These days, as Congress debates the debt ceiling issue in our current political atmosphere, Social Security is suddenly front page news again.
The first thing to understand is that there IS a solvency problem with Social Security.
Alice Munnell, Director for the Center for Retirement Research at Boston College University points out that, according to the Congressional Budget Office, the Office of Management and the Budget and the Government Accountability Office, the benefits promised to future retirees exceed the scheduled taxes that are projected to be taken in.
In fact, last year, Social Security began paying out more in benefits than it received in payroll taxes–years earlier than projected, due to the 2008 Great Recession.
The second thing to understand is that Social Security is not going away; too many people today and in the future depend on it for a crucial part of their retirement income. Munnell notes that Social Security accounts for 87% of non-earned income for the poorest third of households over age 65, 70% for the middle third and 37% for the highest third.
So the question becomes: how can Congress bring Social Security back into revenue balance.
To help illustrate some of the trade-offs, the American Academy of Actuaries web site includes a game that allows all of us to fix Social Security–you can make your own adjustments here: http://www.actuary.org/content/try-your-hand-social-security-reform and discover a variety of ways to balance the books, some more painful than others.
You could, for example, move up by one year the day when people have to wait until age 67 to claim maximum benefits, and after that index the retirement age to maintain today’s ratio between expected retirement years and work years. This, alone, would solve 20% of the funding problem, and some would argue that it should have been done years ago.
As an alternative, you could reduce the annual cost of living adjustments in Social Security payments by half a percentage point. This would reduce the projected deficiency by 40%. Of course, it would also erode the purchasing power of elderly people who count on Social Security for a significant part of their income.
We could reduce benefits by 5% for future retirees, which would solve 31% of the problem.
Or we could reduce the benefit formula for the top half of earners, who theoretically are less dependent on Social Security in retirement. That would solve 43% of the projected Social Security deficit. It would also mean that people who are able to fund a comfortable retirement will get much less out of the system than they put into it.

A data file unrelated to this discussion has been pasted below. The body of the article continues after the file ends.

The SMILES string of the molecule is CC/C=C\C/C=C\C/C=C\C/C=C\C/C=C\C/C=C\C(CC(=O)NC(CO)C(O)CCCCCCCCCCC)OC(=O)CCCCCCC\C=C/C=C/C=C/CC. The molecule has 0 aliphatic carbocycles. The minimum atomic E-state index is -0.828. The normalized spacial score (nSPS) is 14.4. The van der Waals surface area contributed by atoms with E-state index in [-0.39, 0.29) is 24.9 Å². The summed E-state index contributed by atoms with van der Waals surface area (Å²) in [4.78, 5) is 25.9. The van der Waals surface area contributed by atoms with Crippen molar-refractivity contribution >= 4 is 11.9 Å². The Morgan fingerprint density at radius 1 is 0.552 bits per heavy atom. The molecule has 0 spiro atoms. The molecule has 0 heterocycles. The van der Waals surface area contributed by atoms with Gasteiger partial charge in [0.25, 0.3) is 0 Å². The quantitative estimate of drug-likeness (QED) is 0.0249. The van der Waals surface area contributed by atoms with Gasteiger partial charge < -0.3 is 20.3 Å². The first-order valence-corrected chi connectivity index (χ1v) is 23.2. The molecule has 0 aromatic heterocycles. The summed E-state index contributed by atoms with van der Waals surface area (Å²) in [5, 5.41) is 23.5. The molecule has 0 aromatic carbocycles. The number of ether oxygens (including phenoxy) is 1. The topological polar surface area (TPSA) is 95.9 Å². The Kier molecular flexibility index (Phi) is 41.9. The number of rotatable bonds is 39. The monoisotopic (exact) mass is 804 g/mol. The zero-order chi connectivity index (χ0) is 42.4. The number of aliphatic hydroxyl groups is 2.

On the other side of the ledger, we could incrementally increase the revenues going into the Social Security system. For instance, if we raised the payroll tax rate from the current 6.2% to 6.7% for employees and employers, 48% of the shortfall would go away. As an alternative, we could tax Social Security benefits like we do IRA and pension benefits, which would make up 14% of the projected shortfall.
Sans Fiscal Health
As you can see, none of these proposals, by itself, will bring Social Security back to fiscal health. If you’re looking for an out-of-the-box solution to add to the mix, consider an article in the Christian Science Monitor, where former U.S. Secretary of Labor Robert Reich notes that a big (and largely undiscussed) problem with Social Security is the shifting balance of workers paying into the system to retirees collecting from it.
Forty years ago, he says, there were five workers for every retiree; today, there are three. In 20 years, perhaps less, the ratio will be 2:1–that is, every two workers in America will have to pay whatever is required to support one retiree’s Social Security benefits.
How would you fix this problem?
Reich proposes that we allow more immigrants into the U.S.–that immigration reform and entitlement reform are linked. As the deficit debate goes forward, you’ll hear a lot more about how to “fix” Social Security.
Consider this a cheat sheet on the options that various parties will eventually put on the table.
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